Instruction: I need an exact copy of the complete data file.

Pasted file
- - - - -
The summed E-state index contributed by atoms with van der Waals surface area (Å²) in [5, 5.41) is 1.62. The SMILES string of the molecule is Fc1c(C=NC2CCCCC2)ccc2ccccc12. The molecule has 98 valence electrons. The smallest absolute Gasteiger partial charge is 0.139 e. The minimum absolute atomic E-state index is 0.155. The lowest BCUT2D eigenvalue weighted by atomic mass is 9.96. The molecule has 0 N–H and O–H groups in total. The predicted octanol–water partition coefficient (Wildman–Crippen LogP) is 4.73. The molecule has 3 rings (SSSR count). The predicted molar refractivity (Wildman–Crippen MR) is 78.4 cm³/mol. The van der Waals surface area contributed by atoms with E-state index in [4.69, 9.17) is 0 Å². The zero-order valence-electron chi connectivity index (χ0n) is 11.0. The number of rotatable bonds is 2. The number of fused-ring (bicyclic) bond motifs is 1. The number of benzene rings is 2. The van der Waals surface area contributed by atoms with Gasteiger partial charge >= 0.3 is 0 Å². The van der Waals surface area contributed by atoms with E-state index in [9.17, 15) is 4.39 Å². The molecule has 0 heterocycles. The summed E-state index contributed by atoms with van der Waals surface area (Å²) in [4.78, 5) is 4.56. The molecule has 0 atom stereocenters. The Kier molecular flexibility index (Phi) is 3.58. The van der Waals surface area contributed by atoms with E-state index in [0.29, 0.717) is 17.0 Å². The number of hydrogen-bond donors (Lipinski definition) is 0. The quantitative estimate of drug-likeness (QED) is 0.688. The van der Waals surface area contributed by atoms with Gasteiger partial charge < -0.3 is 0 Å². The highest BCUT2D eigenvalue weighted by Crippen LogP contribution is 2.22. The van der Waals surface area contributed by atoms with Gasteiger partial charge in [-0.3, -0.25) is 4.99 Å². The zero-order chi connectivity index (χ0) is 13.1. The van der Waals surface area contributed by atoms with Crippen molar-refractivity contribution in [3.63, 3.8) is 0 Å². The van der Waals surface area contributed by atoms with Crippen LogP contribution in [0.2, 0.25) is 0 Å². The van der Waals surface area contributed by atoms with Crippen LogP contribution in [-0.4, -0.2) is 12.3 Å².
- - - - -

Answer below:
The summed E-state index contributed by atoms with van der Waals surface area (Å²) in [5, 5.41) is 1.62. The SMILES string of the molecule is Fc1c(C=NC2CCCCC2)ccc2ccccc12. The molecule has 98 valence electrons. The smallest absolute Gasteiger partial charge is 0.139 e. The minimum absolute atomic E-state index is 0.155. The lowest BCUT2D eigenvalue weighted by atomic mass is 9.96. The molecule has 0 N–H and O–H groups in total. The predicted octanol–water partition coefficient (Wildman–Crippen LogP) is 4.73. The molecule has 3 rings (SSSR count). The predicted molar refractivity (Wildman–Crippen MR) is 78.4 cm³/mol. The van der Waals surface area contributed by atoms with E-state index in [4.69, 9.17) is 0 Å². The zero-order valence-electron chi connectivity index (χ0n) is 11.0. The number of rotatable bonds is 2. The number of fused-ring (bicyclic) bond motifs is 1. The number of benzene rings is 2. The van der Waals surface area contributed by atoms with Gasteiger partial charge >= 0.3 is 0 Å². The van der Waals surface area contributed by atoms with E-state index in [9.17, 15) is 4.39 Å². The molecule has 0 heterocycles. The summed E-state index contributed by atoms with van der Waals surface area (Å²) in [4.78, 5) is 4.56. The molecule has 0 atom stereocenters. The Kier molecular flexibility index (Phi) is 3.58. The van der Waals surface area contributed by atoms with E-state index in [0.29, 0.717) is 17.0 Å². The number of hydrogen-bond donors (Lipinski definition) is 0. The quantitative estimate of drug-likeness (QED) is 0.688. The van der Waals surface area contributed by atoms with Gasteiger partial charge < -0.3 is 0 Å². The highest BCUT2D eigenvalue weighted by Crippen LogP contribution is 2.22. The van der Waals surface area contributed by atoms with Gasteiger partial charge in [-0.3, -0.25) is 4.99 Å². The zero-order chi connectivity index (χ0) is 13.1. The van der Waals surface area contributed by atoms with Crippen molar-refractivity contribution in [3.63, 3.8) is 0 Å². The van der Waals surface area contributed by atoms with Crippen LogP contribution in [0.2, 0.25) is 0 Å². The van der Waals surface area contributed by atoms with Crippen LogP contribution in [-0.4, -0.2) is 12.3 Å².